This includes those thinkgeek laser keyboard things and a Palm or N800/N810. I've had a bunch of people come up and say "I can't get this to work, can you help?" and we've never had any luck.
Sod the headset profile, Is anybody here using the Bluetooth SPP?
I am, its ideal for small data transfers, such as between a phone and a bluetooth GPS receiver. But it seems now GPS is being added to more and more devices, this may become less attractive.
At the mo, it saves me shelling out more cash for a TomTom Go.
All I need do before long car journeys is take out my BT GPS receiver, plonk it on my dashboard under the windscreen so it has a good signal, then fire up TomTom on my HTC Tytn 1 mobile phone (the earlier TyTn without built in GPS) and put the phone in my in-car cup holder! Job done!
TomTom also switches on your BT adapter in the phone, so once initial set up is done, you dont need to sod around switching things on and initiating connections before launching the satnav software.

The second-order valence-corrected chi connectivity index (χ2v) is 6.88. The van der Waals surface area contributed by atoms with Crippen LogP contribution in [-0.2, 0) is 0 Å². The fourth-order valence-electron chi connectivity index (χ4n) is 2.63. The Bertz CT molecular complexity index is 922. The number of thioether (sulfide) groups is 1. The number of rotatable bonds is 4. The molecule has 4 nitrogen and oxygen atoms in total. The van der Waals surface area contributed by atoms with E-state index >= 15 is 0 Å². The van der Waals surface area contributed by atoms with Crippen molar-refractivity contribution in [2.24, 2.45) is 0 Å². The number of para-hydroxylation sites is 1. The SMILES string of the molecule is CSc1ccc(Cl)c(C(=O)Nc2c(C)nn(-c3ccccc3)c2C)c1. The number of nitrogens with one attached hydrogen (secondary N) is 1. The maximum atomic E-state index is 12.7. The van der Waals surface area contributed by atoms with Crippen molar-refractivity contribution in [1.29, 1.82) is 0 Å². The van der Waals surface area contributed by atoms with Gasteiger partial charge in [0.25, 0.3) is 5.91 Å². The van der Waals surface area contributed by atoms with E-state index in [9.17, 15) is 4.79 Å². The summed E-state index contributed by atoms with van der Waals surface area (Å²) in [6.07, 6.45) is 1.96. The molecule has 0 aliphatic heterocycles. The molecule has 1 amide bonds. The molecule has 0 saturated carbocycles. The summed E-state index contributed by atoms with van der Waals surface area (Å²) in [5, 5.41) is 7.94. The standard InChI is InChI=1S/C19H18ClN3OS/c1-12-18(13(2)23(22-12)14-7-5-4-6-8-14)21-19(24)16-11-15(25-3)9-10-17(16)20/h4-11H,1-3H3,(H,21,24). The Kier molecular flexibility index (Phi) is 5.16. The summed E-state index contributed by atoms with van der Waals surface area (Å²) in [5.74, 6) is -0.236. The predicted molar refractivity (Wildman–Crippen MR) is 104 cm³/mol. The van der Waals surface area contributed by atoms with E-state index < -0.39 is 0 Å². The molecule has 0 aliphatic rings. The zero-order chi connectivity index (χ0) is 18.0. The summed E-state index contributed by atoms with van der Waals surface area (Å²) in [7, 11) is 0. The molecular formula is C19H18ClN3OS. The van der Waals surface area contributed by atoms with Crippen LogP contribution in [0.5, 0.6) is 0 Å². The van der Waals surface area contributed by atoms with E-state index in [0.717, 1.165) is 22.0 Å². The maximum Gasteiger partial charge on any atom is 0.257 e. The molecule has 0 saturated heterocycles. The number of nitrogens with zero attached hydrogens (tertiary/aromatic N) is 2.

Fantastic. Connection initiation is quicker than the GPS can lock onto satellites even during warm startups.
Its ideal because I can put the GPS in the position best suited for GPS signal acquisition too.
Bluetooth is far from being defunct. I never saw it as direct competition with WiFi, its just not for that, whatever happened to the PAN acronym? It was inevitable that most of the profiles would not be adopted anyway.
Bluetooth SPP is also great for hobbyist electronics / robotics work too - there are small modules you can buy which just act like serial ports to microcontrollers! Great fun and far better than trying to get a low end microcontroller to talk USB or a full WiFi TCPIP stack set up.
It's a miracle if you can get Bluetooth running at all on Windows and Windows Mobile.